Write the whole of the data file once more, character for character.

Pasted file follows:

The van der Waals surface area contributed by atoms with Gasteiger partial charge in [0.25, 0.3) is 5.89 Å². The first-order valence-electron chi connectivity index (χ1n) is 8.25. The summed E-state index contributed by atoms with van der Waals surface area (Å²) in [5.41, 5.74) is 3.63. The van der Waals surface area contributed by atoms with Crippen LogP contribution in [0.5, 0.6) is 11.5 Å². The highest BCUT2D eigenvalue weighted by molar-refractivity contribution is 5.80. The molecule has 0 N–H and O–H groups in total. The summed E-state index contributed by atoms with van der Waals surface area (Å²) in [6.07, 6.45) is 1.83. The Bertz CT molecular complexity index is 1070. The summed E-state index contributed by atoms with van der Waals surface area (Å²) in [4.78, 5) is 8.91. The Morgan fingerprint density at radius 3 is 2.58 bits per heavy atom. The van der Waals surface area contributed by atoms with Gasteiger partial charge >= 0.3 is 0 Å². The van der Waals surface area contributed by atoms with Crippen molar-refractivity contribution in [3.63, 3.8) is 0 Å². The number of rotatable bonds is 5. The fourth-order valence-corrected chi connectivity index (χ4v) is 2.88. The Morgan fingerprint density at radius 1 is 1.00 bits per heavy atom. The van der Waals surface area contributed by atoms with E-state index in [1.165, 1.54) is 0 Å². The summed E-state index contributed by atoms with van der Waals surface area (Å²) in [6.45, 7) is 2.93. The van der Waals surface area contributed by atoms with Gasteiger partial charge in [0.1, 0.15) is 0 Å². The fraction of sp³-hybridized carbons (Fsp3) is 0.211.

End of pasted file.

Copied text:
The van der Waals surface area contributed by atoms with Gasteiger partial charge in [0.25, 0.3) is 5.89 Å². The first-order valence-electron chi connectivity index (χ1n) is 8.25. The summed E-state index contributed by atoms with van der Waals surface area (Å²) in [5.41, 5.74) is 3.63. The van der Waals surface area contributed by atoms with Crippen LogP contribution in [0.5, 0.6) is 11.5 Å². The highest BCUT2D eigenvalue weighted by molar-refractivity contribution is 5.80. The molecule has 0 N–H and O–H groups in total. The summed E-state index contributed by atoms with van der Waals surface area (Å²) in [6.07, 6.45) is 1.83. The Bertz CT molecular complexity index is 1070. The summed E-state index contributed by atoms with van der Waals surface area (Å²) in [4.78, 5) is 8.91. The Morgan fingerprint density at radius 3 is 2.58 bits per heavy atom. The van der Waals surface area contributed by atoms with Gasteiger partial charge >= 0.3 is 0 Å². The van der Waals surface area contributed by atoms with Crippen molar-refractivity contribution in [3.63, 3.8) is 0 Å². The number of rotatable bonds is 5. The fourth-order valence-corrected chi connectivity index (χ4v) is 2.88. The Morgan fingerprint density at radius 1 is 1.00 bits per heavy atom. The van der Waals surface area contributed by atoms with E-state index in [1.165, 1.54) is 0 Å². The summed E-state index contributed by atoms with van der Waals surface area (Å²) in [6.45, 7) is 2.93. The van der Waals surface area contributed by atoms with Gasteiger partial charge in [0.1, 0.15) is 0 Å². The fraction of sp³-hybridized carbons (Fsp3) is 0.211.